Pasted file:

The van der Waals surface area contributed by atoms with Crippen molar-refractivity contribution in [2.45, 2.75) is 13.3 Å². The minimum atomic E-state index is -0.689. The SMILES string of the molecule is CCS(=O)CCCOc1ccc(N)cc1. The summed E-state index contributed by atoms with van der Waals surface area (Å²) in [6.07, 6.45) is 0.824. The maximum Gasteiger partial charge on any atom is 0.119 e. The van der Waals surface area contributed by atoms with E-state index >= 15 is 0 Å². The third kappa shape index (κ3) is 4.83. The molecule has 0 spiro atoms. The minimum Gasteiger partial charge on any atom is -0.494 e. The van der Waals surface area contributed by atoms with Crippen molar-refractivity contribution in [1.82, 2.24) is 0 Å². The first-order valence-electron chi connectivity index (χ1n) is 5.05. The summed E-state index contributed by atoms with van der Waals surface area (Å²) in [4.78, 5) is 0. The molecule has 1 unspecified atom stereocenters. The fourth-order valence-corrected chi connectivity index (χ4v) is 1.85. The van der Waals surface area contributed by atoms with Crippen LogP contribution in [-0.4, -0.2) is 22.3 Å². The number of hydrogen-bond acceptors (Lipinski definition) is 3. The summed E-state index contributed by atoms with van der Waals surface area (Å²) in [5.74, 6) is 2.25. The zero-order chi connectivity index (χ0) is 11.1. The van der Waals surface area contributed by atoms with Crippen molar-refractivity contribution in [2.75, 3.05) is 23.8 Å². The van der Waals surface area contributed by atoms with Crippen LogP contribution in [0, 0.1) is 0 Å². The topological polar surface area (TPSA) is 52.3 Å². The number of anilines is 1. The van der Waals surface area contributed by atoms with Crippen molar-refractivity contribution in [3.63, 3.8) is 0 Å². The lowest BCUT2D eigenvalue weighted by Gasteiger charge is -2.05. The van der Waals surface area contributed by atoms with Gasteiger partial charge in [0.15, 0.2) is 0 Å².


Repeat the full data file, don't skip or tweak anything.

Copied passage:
The van der Waals surface area contributed by atoms with Crippen molar-refractivity contribution in [2.45, 2.75) is 13.3 Å². The minimum atomic E-state index is -0.689. The SMILES string of the molecule is CCS(=O)CCCOc1ccc(N)cc1. The summed E-state index contributed by atoms with van der Waals surface area (Å²) in [6.07, 6.45) is 0.824. The maximum Gasteiger partial charge on any atom is 0.119 e. The van der Waals surface area contributed by atoms with E-state index >= 15 is 0 Å². The third kappa shape index (κ3) is 4.83. The molecule has 0 spiro atoms. The minimum Gasteiger partial charge on any atom is -0.494 e. The van der Waals surface area contributed by atoms with Crippen molar-refractivity contribution in [1.82, 2.24) is 0 Å². The first-order valence-electron chi connectivity index (χ1n) is 5.05. The summed E-state index contributed by atoms with van der Waals surface area (Å²) in [4.78, 5) is 0. The molecule has 1 unspecified atom stereocenters. The fourth-order valence-corrected chi connectivity index (χ4v) is 1.85. The van der Waals surface area contributed by atoms with Crippen LogP contribution in [-0.4, -0.2) is 22.3 Å². The number of hydrogen-bond acceptors (Lipinski definition) is 3. The summed E-state index contributed by atoms with van der Waals surface area (Å²) in [5.74, 6) is 2.25. The zero-order chi connectivity index (χ0) is 11.1. The van der Waals surface area contributed by atoms with Crippen molar-refractivity contribution in [2.75, 3.05) is 23.8 Å². The van der Waals surface area contributed by atoms with Crippen LogP contribution in [0, 0.1) is 0 Å². The topological polar surface area (TPSA) is 52.3 Å². The number of anilines is 1. The van der Waals surface area contributed by atoms with Crippen molar-refractivity contribution in [3.63, 3.8) is 0 Å². The lowest BCUT2D eigenvalue weighted by Gasteiger charge is -2.05. The van der Waals surface area contributed by atoms with Gasteiger partial charge in [0.15, 0.2) is 0 Å².